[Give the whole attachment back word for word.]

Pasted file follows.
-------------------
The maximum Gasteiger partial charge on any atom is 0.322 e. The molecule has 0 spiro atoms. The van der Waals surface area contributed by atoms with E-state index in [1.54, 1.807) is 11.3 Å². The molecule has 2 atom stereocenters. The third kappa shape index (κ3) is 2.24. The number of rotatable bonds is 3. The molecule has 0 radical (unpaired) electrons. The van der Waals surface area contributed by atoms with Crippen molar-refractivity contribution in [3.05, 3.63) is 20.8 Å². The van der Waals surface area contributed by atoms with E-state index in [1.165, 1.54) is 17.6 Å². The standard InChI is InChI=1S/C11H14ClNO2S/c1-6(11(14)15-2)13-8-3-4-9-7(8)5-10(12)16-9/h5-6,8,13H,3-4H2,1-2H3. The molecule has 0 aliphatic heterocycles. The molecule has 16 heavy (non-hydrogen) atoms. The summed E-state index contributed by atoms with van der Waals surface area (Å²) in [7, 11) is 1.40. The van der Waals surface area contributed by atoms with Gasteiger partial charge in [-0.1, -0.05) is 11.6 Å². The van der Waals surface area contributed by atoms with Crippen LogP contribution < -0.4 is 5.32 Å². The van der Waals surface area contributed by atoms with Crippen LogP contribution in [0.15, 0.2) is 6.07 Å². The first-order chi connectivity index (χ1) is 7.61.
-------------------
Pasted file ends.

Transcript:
The maximum Gasteiger partial charge on any atom is 0.322 e. The molecule has 0 spiro atoms. The van der Waals surface area contributed by atoms with E-state index in [1.54, 1.807) is 11.3 Å². The molecule has 2 atom stereocenters. The third kappa shape index (κ3) is 2.24. The number of rotatable bonds is 3. The molecule has 0 radical (unpaired) electrons. The van der Waals surface area contributed by atoms with Crippen molar-refractivity contribution in [3.05, 3.63) is 20.8 Å². The van der Waals surface area contributed by atoms with E-state index in [1.165, 1.54) is 17.6 Å². The standard InChI is InChI=1S/C11H14ClNO2S/c1-6(11(14)15-2)13-8-3-4-9-7(8)5-10(12)16-9/h5-6,8,13H,3-4H2,1-2H3. The molecule has 0 aliphatic heterocycles. The molecule has 16 heavy (non-hydrogen) atoms. The summed E-state index contributed by atoms with van der Waals surface area (Å²) in [7, 11) is 1.40. The van der Waals surface area contributed by atoms with Gasteiger partial charge in [-0.1, -0.05) is 11.6 Å². The van der Waals surface area contributed by atoms with Crippen LogP contribution < -0.4 is 5.32 Å². The van der Waals surface area contributed by atoms with Crippen LogP contribution in [0.15, 0.2) is 6.07 Å². The first-order chi connectivity index (χ1) is 7.61.